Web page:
Objective: To determine whether a therapeutic dose of docosahexaenoic acid (DHA), an omega-3 fatty acid, will slow the course of retinal degeneration in adult patients with retinitis pigmentosa who are also receiving vitamin A.
Design: Randomized, controlled, double-masked trial of 221 patients, aged 18 to 55 years, evaluated over a 4-year interval. Patients were given either 1200 mg/d of docosahexaenoic acid or control capsules. All were given 15 000 IU/d of vitamin A (given as retinyl palmitate). Randomization considered genetic type and baseline dietary omega-3 fatty acid intake.
Main outcome measures: The primary outcome measure was the total point score for the 30-2 program of the Humphrey field analyzer; secondary outcome measures were the total point score for the 30-2 and 30/60-1 programs combined, 30-Hz electroretinogram amplitude, and Early Treatment Diabetic Rentinopathy Study visual acuity.
Results: No significant differences in decline in ocular function were found between the docosahexaenoic acid plus vitamin A (DHA + A) group and control plus vitamin A (control + A) group over a 4-year interval among all 221 randomized patients or among the 208 patients who completed all 4 follow-up visits. The mean annual rate of loss of sensitivity for the Humphrey Field Analyzer 30-2 program was 37 dB for the DHA + A group and 38 dB for the control + A group (P =.88). For the Humphrey Field Analyzer 30-2 and 30/60-1 programs combined, the mean annual rates of loss of field sensitivity were 57 dB for the DHA + A group and 60 dB (P =.73) for control + A group. No toxic adverse effects were observed. No significant differences by treatment group assignment were observed within genetic types or within the category of baseline omega-3 fatty acid intake.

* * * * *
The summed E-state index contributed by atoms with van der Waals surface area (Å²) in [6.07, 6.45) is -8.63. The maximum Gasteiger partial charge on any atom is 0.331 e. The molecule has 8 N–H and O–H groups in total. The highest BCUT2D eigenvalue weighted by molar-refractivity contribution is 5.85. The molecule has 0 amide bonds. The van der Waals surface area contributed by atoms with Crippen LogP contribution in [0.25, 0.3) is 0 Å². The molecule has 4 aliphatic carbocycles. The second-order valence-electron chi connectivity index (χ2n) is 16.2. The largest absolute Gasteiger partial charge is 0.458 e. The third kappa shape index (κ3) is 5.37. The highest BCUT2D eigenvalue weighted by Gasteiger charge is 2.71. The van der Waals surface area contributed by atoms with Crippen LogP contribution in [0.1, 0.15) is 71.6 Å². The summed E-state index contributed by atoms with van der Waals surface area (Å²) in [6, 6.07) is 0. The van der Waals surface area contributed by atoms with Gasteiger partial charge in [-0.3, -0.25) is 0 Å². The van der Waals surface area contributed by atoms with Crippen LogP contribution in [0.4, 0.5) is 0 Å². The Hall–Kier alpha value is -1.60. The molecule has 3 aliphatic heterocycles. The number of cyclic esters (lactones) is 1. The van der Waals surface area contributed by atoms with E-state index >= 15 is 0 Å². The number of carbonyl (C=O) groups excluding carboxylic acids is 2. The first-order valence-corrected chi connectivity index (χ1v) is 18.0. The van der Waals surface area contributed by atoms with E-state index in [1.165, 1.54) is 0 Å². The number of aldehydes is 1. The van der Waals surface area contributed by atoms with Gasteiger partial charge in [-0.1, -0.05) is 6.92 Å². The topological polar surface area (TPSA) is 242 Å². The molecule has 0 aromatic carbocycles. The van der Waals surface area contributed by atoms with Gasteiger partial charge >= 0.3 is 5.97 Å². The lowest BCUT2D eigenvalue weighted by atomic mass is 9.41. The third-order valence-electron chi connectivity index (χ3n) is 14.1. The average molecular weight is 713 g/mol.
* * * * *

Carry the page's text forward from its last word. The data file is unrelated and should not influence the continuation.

Conclusion: In patients assigned to receive 15 000 IU/d of vitamin A, this randomized trial showed that 1200 mg/d of docosahexaenoic acid supplementation over a 4-year interval did not, on average, slow the course of disease in patients with retinitis pigmentosa.